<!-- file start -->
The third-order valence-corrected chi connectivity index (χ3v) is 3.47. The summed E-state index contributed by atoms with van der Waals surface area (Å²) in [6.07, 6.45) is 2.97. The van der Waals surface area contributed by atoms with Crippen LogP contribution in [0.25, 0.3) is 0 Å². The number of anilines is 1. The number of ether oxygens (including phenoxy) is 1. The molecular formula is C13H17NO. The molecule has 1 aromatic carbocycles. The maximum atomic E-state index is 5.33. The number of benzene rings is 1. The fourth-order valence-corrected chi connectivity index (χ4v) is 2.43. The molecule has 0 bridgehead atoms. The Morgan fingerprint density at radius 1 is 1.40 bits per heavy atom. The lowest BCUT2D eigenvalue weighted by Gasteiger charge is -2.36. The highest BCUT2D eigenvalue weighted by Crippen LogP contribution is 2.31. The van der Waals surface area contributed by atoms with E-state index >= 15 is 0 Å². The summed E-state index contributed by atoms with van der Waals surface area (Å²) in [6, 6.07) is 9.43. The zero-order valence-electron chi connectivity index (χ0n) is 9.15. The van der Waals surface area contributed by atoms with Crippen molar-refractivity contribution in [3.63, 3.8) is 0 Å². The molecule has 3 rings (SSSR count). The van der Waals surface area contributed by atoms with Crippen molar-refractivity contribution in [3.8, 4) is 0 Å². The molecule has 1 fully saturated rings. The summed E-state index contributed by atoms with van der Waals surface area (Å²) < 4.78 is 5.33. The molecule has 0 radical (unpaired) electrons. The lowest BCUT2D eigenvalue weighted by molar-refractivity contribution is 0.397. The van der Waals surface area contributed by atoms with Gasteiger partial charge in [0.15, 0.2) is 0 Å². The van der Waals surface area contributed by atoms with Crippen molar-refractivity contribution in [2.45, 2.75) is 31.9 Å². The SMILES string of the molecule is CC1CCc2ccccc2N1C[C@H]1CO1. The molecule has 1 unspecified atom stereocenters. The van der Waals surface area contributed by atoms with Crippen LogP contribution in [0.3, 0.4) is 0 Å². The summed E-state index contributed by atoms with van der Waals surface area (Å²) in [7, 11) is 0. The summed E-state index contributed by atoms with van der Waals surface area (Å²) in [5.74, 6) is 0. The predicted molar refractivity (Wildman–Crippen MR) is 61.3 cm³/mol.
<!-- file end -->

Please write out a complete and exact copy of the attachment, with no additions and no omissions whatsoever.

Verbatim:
The third-order valence-corrected chi connectivity index (χ3v) is 3.47. The summed E-state index contributed by atoms with van der Waals surface area (Å²) in [6.07, 6.45) is 2.97. The van der Waals surface area contributed by atoms with Crippen LogP contribution in [0.25, 0.3) is 0 Å². The number of anilines is 1. The number of ether oxygens (including phenoxy) is 1. The molecular formula is C13H17NO. The molecule has 1 aromatic carbocycles. The maximum atomic E-state index is 5.33. The number of benzene rings is 1. The fourth-order valence-corrected chi connectivity index (χ4v) is 2.43. The molecule has 0 bridgehead atoms. The Morgan fingerprint density at radius 1 is 1.40 bits per heavy atom. The lowest BCUT2D eigenvalue weighted by Gasteiger charge is -2.36. The highest BCUT2D eigenvalue weighted by Crippen LogP contribution is 2.31. The van der Waals surface area contributed by atoms with E-state index >= 15 is 0 Å². The summed E-state index contributed by atoms with van der Waals surface area (Å²) in [6, 6.07) is 9.43. The zero-order valence-electron chi connectivity index (χ0n) is 9.15. The van der Waals surface area contributed by atoms with Crippen molar-refractivity contribution in [3.63, 3.8) is 0 Å². The molecule has 3 rings (SSSR count). The van der Waals surface area contributed by atoms with Crippen molar-refractivity contribution in [3.8, 4) is 0 Å². The molecule has 1 fully saturated rings. The summed E-state index contributed by atoms with van der Waals surface area (Å²) < 4.78 is 5.33. The molecule has 0 radical (unpaired) electrons. The lowest BCUT2D eigenvalue weighted by molar-refractivity contribution is 0.397. The van der Waals surface area contributed by atoms with Gasteiger partial charge in [0.15, 0.2) is 0 Å². The van der Waals surface area contributed by atoms with Crippen molar-refractivity contribution in [2.45, 2.75) is 31.9 Å². The SMILES string of the molecule is CC1CCc2ccccc2N1C[C@H]1CO1. The molecule has 1 unspecified atom stereocenters. The van der Waals surface area contributed by atoms with Crippen LogP contribution in [0.3, 0.4) is 0 Å². The summed E-state index contributed by atoms with van der Waals surface area (Å²) in [7, 11) is 0. The summed E-state index contributed by atoms with van der Waals surface area (Å²) in [5.74, 6) is 0. The predicted molar refractivity (Wildman–Crippen MR) is 61.3 cm³/mol.